To his credit, City Mgr. Jim Hock, who inherited this particular mess from the administration of former mayor Howard Frimark and former city mgr. Tim Schuenke, has taken a brave first-step in trying to stop the City’s hemorrhaging of money. But the politicians who sit around The Horseshoe at City Hall far too often sound far too willing to pander to the special interests – those certain residents and some City employees – who see themselves as entitled to a lot more from City government than they pay in taxes.

Although we are decidedly skeptical of the Council’s desire to begin the painful process of becoming fiscally responsible with the taxpayers’ money, tonight’s City Council meeting (7:30 p.m., 505 Butler Place) has two key matters on the agenda [pdf] that could be bellwethers of the Council’s resolve to change the City’s course.

The first test will be the report of the O’Hare Airport Commission [pdf], which is seeking $500,000 of City funds in budget year 2010-11, including $335,000 in legal expenses to fight O’Hare expansion – despite City Attorney Hill’s report at the February 15, 2010 City Council meeting [pdf] that one of the country’s pre-eminent anti-airport expansion law firms could not offer any encouragement for combating O’Hare through litigation.

The second test will be the first reading of the ordinance to raise water rates to reflect the increased cost to the City of water purchased from Chicago. That ordinance barely got out of the Committee of the Whole, with Alds. Allegretti, Bach and Ryan voting against it. Its passage, however, is crucial to generating the revenues needed to balance the budget this coming year.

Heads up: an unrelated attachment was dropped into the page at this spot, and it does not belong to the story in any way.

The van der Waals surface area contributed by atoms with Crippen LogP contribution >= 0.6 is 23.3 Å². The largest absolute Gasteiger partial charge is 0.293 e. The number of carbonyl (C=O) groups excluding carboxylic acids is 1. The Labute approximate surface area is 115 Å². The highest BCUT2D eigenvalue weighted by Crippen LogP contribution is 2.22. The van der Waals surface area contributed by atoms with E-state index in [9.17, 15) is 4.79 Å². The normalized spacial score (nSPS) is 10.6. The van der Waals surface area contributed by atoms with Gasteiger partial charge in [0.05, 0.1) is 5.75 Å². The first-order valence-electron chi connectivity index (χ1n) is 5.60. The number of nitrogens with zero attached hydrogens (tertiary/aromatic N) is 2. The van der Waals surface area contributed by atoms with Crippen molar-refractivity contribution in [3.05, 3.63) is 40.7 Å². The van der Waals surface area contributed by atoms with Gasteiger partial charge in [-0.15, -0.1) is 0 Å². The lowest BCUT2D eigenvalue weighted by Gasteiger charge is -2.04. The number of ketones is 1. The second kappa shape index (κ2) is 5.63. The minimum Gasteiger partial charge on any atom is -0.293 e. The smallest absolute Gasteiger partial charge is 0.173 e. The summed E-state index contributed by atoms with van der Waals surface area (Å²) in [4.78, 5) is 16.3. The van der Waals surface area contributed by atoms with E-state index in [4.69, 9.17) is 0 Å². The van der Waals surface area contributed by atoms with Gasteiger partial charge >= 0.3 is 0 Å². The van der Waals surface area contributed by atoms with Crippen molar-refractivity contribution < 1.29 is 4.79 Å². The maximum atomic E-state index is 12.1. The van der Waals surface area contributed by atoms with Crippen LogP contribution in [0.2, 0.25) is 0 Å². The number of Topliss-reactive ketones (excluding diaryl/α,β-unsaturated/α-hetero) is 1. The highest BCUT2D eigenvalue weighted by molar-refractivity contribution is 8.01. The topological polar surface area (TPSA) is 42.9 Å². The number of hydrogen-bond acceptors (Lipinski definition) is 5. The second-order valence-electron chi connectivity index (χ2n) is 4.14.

Thomas Jefferson encouraged “(a) wise and frugal government.” Unfortunately, City government has been neither; and, as a result, we now face a lot of unpleasant decisions.

And most of them will require the word No.

6 comments so far

Lost in the budget commotion is one hopeful development: Mayor Schmidt has been invited by Washington D.C. by Jan Schakowsky to make a case for $2 million federal stimulus dollars, which apparently is available for the purpose of sewer system upgrades. This amount won’t solve the entire infrastructure crisis, but it would be extremely useful as seed money to get the process moving. I trust that the recent posters who have vilified Schmidt for making nice with Democratic types will find it in their hearts to accept this largess should it be forthcoming.

“But the politicians who sit around The Horseshoe at City Hall far too often sound far too willing to pander to the special interests”

It’s a fine line between pandering to special interests and correcting a wrong.


Correcting what “wrong”?

Didn’t Frimark always brag about how the City was raising its share of the taxes by “only 3.5%” of something like that? Sounds like a typical RINO, keeping taxes low but borrowing like crazy (in this case, from our own reserves)

3-1 1:03:

When is this meeting taking place? I hear Jan has been trying to get him moving on this. If we are going to get Fed Stimulus cash do you think they are going to want to review our books?!?!?!!? Oh no!!!!!!


On the outside chance the Feds would be so diligent in reviewing the books of those to whom they dole out our tax dollars, they will be able to find the City’s “books” conveniently published on the city’s web site!